What qualities make a good leader?
First, a leader is somebody who can deliver performance. He or she systemically delivers, and has long experience delivering on challenges. This sometimes means we must speak up to identify problems or present controversial opinions. This is not always easy for Japanese leaders, for cultural reasons. When we first held alliance board meetings, almost all of it was in French. I had to tell my Renault colleagues to be quiet and listen to their Nissan counterparts. I encourage more Japanese leaders to speak up whenever necessary. This is critical to delivering results.
Second, a leader needs the ability to engage with people. When you're heading a company, people need to connect with you. If they see you as stiff or cold or not easy to understand, they're not going to listen to you, and a lot of motivation and engagement is going to be lost. In other words, a leader must have the capacity for empathy.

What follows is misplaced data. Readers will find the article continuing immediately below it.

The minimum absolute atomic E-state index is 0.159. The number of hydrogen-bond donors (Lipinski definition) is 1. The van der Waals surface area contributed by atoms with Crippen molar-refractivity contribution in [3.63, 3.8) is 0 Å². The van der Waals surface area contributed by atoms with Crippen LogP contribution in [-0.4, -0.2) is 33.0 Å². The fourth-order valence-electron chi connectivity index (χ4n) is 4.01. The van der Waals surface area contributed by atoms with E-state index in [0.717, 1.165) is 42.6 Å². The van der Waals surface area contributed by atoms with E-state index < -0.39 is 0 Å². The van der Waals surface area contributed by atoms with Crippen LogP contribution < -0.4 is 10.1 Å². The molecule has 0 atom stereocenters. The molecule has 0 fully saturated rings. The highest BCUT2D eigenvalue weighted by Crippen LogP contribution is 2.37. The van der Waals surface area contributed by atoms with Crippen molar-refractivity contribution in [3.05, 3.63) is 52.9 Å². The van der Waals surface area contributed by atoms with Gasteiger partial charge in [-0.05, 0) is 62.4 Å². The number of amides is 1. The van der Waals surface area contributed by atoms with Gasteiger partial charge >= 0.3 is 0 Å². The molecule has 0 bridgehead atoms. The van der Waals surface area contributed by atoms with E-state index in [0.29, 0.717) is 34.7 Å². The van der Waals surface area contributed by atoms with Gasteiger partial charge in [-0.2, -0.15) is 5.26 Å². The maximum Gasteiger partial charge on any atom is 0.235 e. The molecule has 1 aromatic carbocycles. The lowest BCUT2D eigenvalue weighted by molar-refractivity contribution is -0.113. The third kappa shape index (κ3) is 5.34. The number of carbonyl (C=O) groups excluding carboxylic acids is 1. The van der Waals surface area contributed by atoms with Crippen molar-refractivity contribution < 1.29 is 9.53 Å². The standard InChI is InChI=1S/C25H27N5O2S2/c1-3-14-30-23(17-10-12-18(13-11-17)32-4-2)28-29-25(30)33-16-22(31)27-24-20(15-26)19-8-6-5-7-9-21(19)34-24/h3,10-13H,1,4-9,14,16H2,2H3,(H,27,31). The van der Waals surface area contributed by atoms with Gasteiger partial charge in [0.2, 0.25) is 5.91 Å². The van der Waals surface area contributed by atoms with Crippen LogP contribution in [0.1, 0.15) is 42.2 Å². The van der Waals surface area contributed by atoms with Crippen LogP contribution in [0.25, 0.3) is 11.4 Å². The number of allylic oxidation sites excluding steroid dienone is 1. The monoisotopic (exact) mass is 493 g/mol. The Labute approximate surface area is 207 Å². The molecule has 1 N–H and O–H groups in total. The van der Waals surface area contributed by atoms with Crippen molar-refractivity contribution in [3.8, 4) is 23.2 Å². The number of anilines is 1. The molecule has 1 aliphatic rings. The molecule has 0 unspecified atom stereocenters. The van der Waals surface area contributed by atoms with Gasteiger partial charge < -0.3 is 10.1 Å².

Third, a leader needs industry intelligence. Electric cars, zero-emission vehicles, smart cars, self-driving technology, stiffer regulations and new competition are all transforming the auto market in huge ways. If you don't have industry intelligence, it doesn't matter how much empathy you have, or what kind of performance you can deliver – you will have a lot of difficulties if you are not constantly learning, understanding and acting.
I believe no one is born a good leader. Leaders become leaders when they are recognized as such by other people. When I came to Japan in 1999, I was viewed with deep skepticism by employees. But I worked hard to deliver performance, connect with people and always build my industry intelligence. Through this process, I have gained the trust of our employees, and together we have delivered results. I believe Mitsubishi Motors can do the same.
This portion of My Personal History: Carlos Ghosn was originally posted on Nikkei Asian Review.